For thousands of years, people have blamed many things on the full moon … anything from bad behavior to the tendency to turn into a werewolf. Now, research is pinning another problem in the big white orb in the sky — poor sleep.
Swiss scientists were originally studying the sleep patterns of 33 subjects to see if they varied due to age and gender. The subjects slept in darkened rooms and were unaware of the reason for the study. Researchers got the idea of checking to see if there was any difference in sleep during nights with full moons, and were surprised at what they found.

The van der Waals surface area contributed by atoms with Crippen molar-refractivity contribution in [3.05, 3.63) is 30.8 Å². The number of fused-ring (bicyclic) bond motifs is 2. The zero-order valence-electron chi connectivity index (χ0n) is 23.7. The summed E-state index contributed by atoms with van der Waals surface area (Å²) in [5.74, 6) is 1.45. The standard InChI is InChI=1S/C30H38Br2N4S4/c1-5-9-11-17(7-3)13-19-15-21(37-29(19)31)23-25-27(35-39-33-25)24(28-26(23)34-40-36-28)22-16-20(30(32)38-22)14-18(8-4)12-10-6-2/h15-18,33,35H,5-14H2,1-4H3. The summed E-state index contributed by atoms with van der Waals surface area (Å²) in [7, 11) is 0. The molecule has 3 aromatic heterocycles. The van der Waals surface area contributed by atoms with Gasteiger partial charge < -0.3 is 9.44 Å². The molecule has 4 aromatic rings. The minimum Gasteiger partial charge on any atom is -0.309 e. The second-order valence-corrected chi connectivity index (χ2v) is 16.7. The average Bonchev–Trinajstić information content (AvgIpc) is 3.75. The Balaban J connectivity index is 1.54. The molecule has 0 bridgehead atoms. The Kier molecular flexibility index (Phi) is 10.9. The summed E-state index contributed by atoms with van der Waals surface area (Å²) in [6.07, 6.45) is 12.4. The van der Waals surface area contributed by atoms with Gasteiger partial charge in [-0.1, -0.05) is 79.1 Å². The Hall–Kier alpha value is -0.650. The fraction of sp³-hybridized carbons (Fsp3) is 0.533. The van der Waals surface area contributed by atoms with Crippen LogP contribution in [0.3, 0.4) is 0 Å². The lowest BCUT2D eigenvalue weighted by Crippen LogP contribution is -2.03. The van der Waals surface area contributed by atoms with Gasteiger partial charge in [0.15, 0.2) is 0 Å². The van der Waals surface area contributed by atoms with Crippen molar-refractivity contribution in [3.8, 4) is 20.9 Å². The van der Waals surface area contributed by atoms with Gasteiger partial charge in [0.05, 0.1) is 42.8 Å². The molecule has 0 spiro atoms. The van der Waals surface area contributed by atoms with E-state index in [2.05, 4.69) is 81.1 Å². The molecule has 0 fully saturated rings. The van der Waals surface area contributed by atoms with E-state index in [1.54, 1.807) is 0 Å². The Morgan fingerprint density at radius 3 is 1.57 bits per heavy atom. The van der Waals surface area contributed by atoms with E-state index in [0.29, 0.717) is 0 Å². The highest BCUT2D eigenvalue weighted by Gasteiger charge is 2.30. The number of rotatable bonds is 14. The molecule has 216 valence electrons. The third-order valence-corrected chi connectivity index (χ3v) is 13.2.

They discovered that during a full moon, participants took on average five minutes longer to fall asleep. They also got 20 fewer minutes of sleep overall compared to their sleep when the moon wasn’t full. Brain activity indicative of deep sleep dropped by 30 percent during the full moon.
The subjects had measurably lower levels of melatonin, a hormone known to regulate the sleep and wake cycles. The participants also reported their sleep was poorer when the moon was full, despite not being able to see the moon from their rooms. The researchers called the study the first reliable evidence that a lunar rhythm can alter sleep structure in humans even when measured in a highly-controlled lab setting.